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In this week’s episode of The Baggage Reclaim Sessions, I explore the difference between help and support (yes, there is one!).

Why is this topic so important? Not knowing which is which or doing what might be good things for the wrong reasons, busts our boundaries (and those of others). We deplete our emotional, mental, physical and spiritual bandwidth.

I talk to so many people who desire a loving relationship and who are also eager to break the cycle of dysfunction. What you have to recognise when you’re in that situation and your help/support is turning you into your partner/spouse’s mommy/daddy/babysitter/hider of their responsibilities, is that you can’t be partner or spouse at the same time. Conflicting agendas.

Genuine help and support never has to be at the expense of anyone’s boundaries and self-worth. Nat LueSome nuggets about help versus support from the episode:

  • We make too close an association between what we are doing and what we believe should happen. For example, my mother keeps expecting one of my brothers to fundamentally change who he is because she keeps doing nice things for him. And then feels hurt when he behaves as he typically does.
  • We can’t say that we’re going to surrender or relinquish control of a situation only to then try to monitor or micro-manage things out of fearfulness of what might happen and not being able to trust in life a little.
  • With help, it’s about working alongside a person to achieve a common aim. Or doing something that they can’t, possibly because we (or they) have more knowledge, expertise, capability. 

  • If it’s not obvious about what form our help is taking, we need to ask ourselves what we think that person is not capable of being or doing if we are not there.
  • If we don’t have the option of saying no or offering up input as to how we want to be helped, then [what the other person is offering] isn’t help.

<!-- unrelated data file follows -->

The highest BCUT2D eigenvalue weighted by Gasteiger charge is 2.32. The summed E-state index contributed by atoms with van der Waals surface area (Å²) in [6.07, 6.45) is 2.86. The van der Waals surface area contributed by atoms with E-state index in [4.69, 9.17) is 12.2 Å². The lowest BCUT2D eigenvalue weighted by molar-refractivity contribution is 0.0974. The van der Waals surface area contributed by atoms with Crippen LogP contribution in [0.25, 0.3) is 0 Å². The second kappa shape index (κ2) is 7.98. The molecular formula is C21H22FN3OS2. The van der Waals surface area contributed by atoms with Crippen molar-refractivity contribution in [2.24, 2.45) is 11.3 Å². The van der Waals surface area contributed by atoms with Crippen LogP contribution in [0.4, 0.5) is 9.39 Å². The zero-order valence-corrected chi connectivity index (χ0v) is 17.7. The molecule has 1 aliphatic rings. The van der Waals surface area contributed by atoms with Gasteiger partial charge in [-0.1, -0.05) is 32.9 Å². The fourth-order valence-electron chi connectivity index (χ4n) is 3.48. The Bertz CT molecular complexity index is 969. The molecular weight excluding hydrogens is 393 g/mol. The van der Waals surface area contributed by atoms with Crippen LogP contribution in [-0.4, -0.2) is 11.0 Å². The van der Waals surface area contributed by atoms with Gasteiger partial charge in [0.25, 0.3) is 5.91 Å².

• Support is distinguished from help by whether there is the intention and attitude of assisting with a view to empowering that person to figure things out. 

  • When we offer our support to someone, we’re saying, “I am here for you” and “I am rooting for you”. Sometimes support is mostly emotional. The person knows that they have our vote and that they can call on us.
  • The person looking to be told what to do, for someone to tell them what the solution is, or to possibly have someone else do the legwork, interrupts their learning. They inadvertently (or consciously) pass on responsibility.
  • A really good litmus test for ascertaining whether support (or help for that matter) is within healthy boundaries, is to check in with us about how we will feel when that person doesn’t need us as much or at all in the future.
  • Got Florence Nightingale inclinations? Your efforts will be far more appreciated and boundaried by 1) taking up volunteering and 2) ensuring that you help yourself.
  • The degree to which you are ignoring you is reflected in where you are over-invest in other people.

  • Help and support is a natural and important part of a relationship, but it can’t be the primary motivation for the relationship. You can’t base our self-worth on it and it can’t be the bread and butter of the relationship. If it is, resentment is guaranteed. No one wants to be babied, pitied, or to feel as if they’re playing mommy or daddy to a grown-up.
  • Further exploration: What is your role within relationships? Is there a theme? What’s the baggage behind your helper role? Where and why did you learn to do this? What are you trying to get? What is unaddressed within you? How could you take what you do for others and apply it to you?
  • Getting clear about your intentions helps you to be more mindful and grounded.
  • Distinguish between desire and obligation, and desire and trying to ‘get’ something.

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